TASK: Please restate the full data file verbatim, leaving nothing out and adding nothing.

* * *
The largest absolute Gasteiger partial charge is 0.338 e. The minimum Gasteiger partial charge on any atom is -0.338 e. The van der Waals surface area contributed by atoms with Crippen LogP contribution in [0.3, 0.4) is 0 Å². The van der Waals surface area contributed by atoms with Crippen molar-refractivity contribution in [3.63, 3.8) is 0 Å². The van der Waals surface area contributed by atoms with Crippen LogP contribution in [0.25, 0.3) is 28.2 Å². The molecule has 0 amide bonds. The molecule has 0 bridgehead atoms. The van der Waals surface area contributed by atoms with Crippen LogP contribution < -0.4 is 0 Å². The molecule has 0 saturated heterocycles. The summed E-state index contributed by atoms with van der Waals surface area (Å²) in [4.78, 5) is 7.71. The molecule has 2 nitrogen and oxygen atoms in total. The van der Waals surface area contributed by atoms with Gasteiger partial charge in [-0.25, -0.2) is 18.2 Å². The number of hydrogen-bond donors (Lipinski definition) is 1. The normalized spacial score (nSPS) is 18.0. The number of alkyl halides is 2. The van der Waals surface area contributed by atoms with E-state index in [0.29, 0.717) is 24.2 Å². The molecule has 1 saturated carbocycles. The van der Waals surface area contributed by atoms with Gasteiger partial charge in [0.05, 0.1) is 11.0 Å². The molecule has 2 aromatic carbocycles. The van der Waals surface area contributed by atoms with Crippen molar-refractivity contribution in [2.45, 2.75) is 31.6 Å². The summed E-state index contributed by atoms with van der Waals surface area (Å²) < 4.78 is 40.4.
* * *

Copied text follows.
The largest absolute Gasteiger partial charge is 0.338 e. The minimum Gasteiger partial charge on any atom is -0.338 e. The van der Waals surface area contributed by atoms with Crippen LogP contribution in [0.3, 0.4) is 0 Å². The van der Waals surface area contributed by atoms with Crippen molar-refractivity contribution in [3.63, 3.8) is 0 Å². The van der Waals surface area contributed by atoms with Crippen LogP contribution in [0.25, 0.3) is 28.2 Å². The molecule has 0 amide bonds. The molecule has 0 bridgehead atoms. The van der Waals surface area contributed by atoms with Crippen LogP contribution < -0.4 is 0 Å². The molecule has 0 saturated heterocycles. The summed E-state index contributed by atoms with van der Waals surface area (Å²) in [4.78, 5) is 7.71. The molecule has 2 nitrogen and oxygen atoms in total. The van der Waals surface area contributed by atoms with Gasteiger partial charge in [-0.25, -0.2) is 18.2 Å². The number of hydrogen-bond donors (Lipinski definition) is 1. The normalized spacial score (nSPS) is 18.0. The number of alkyl halides is 2. The van der Waals surface area contributed by atoms with E-state index in [0.29, 0.717) is 24.2 Å². The molecule has 1 saturated carbocycles. The van der Waals surface area contributed by atoms with Gasteiger partial charge in [0.05, 0.1) is 11.0 Å². The molecule has 2 aromatic carbocycles. The van der Waals surface area contributed by atoms with Crippen molar-refractivity contribution in [2.45, 2.75) is 31.6 Å². The summed E-state index contributed by atoms with van der Waals surface area (Å²) < 4.78 is 40.4.